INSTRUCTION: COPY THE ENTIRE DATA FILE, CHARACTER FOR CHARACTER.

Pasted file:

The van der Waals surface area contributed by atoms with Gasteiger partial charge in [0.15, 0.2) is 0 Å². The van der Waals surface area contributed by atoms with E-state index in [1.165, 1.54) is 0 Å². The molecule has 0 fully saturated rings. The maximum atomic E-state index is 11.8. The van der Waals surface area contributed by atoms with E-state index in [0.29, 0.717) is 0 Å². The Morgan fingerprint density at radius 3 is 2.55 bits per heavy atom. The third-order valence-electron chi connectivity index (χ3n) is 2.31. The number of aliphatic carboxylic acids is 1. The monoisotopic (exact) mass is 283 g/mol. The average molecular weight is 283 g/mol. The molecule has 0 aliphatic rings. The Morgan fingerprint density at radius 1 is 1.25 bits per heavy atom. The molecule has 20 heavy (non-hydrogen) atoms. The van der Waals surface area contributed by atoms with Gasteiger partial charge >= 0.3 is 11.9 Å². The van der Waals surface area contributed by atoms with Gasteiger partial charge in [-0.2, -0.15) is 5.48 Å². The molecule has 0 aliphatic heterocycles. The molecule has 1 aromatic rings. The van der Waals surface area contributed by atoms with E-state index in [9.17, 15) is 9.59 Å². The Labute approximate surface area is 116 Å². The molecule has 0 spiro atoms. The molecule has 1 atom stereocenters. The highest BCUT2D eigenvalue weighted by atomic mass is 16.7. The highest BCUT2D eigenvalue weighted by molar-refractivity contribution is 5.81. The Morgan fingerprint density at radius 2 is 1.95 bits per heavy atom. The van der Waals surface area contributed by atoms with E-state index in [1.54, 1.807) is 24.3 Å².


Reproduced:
The van der Waals surface area contributed by atoms with Gasteiger partial charge in [0.15, 0.2) is 0 Å². The van der Waals surface area contributed by atoms with E-state index in [1.165, 1.54) is 0 Å². The molecule has 0 fully saturated rings. The maximum atomic E-state index is 11.8. The van der Waals surface area contributed by atoms with E-state index in [0.29, 0.717) is 0 Å². The Morgan fingerprint density at radius 3 is 2.55 bits per heavy atom. The third-order valence-electron chi connectivity index (χ3n) is 2.31. The number of aliphatic carboxylic acids is 1. The monoisotopic (exact) mass is 283 g/mol. The average molecular weight is 283 g/mol. The molecule has 0 aliphatic rings. The Morgan fingerprint density at radius 1 is 1.25 bits per heavy atom. The molecule has 20 heavy (non-hydrogen) atoms. The van der Waals surface area contributed by atoms with Gasteiger partial charge >= 0.3 is 11.9 Å². The van der Waals surface area contributed by atoms with Gasteiger partial charge in [-0.2, -0.15) is 5.48 Å². The molecule has 0 aliphatic heterocycles. The molecule has 1 aromatic rings. The van der Waals surface area contributed by atoms with E-state index in [9.17, 15) is 9.59 Å². The Labute approximate surface area is 116 Å². The molecule has 0 spiro atoms. The molecule has 1 atom stereocenters. The highest BCUT2D eigenvalue weighted by atomic mass is 16.7. The highest BCUT2D eigenvalue weighted by molar-refractivity contribution is 5.81. The Morgan fingerprint density at radius 2 is 1.95 bits per heavy atom. The van der Waals surface area contributed by atoms with E-state index in [1.54, 1.807) is 24.3 Å².